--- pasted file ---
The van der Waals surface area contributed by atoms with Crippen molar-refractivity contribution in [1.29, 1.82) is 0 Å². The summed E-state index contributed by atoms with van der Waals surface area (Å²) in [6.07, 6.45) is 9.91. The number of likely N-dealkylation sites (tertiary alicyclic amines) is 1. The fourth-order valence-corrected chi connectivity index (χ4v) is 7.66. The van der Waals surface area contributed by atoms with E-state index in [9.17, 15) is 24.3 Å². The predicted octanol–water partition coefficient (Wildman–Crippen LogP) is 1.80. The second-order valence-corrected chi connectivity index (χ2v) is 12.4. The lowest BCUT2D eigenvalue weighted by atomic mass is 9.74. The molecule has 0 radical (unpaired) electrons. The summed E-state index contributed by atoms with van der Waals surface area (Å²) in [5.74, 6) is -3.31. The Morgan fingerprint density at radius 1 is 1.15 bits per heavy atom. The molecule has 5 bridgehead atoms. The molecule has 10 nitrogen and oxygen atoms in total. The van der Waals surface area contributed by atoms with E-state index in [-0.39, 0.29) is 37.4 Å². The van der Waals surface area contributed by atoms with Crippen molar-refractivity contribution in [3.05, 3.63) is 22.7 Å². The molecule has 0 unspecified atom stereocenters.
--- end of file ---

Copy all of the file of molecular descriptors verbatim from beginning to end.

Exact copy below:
The van der Waals surface area contributed by atoms with Crippen molar-refractivity contribution in [1.29, 1.82) is 0 Å². The summed E-state index contributed by atoms with van der Waals surface area (Å²) in [6.07, 6.45) is 9.91. The number of likely N-dealkylation sites (tertiary alicyclic amines) is 1. The fourth-order valence-corrected chi connectivity index (χ4v) is 7.66. The van der Waals surface area contributed by atoms with E-state index in [9.17, 15) is 24.3 Å². The predicted octanol–water partition coefficient (Wildman–Crippen LogP) is 1.80. The second-order valence-corrected chi connectivity index (χ2v) is 12.4. The lowest BCUT2D eigenvalue weighted by atomic mass is 9.74. The molecule has 0 radical (unpaired) electrons. The summed E-state index contributed by atoms with van der Waals surface area (Å²) in [5.74, 6) is -3.31. The Morgan fingerprint density at radius 1 is 1.15 bits per heavy atom. The molecule has 5 bridgehead atoms. The molecule has 10 nitrogen and oxygen atoms in total. The van der Waals surface area contributed by atoms with E-state index in [-0.39, 0.29) is 37.4 Å². The van der Waals surface area contributed by atoms with Crippen molar-refractivity contribution in [3.05, 3.63) is 22.7 Å². The molecule has 0 unspecified atom stereocenters.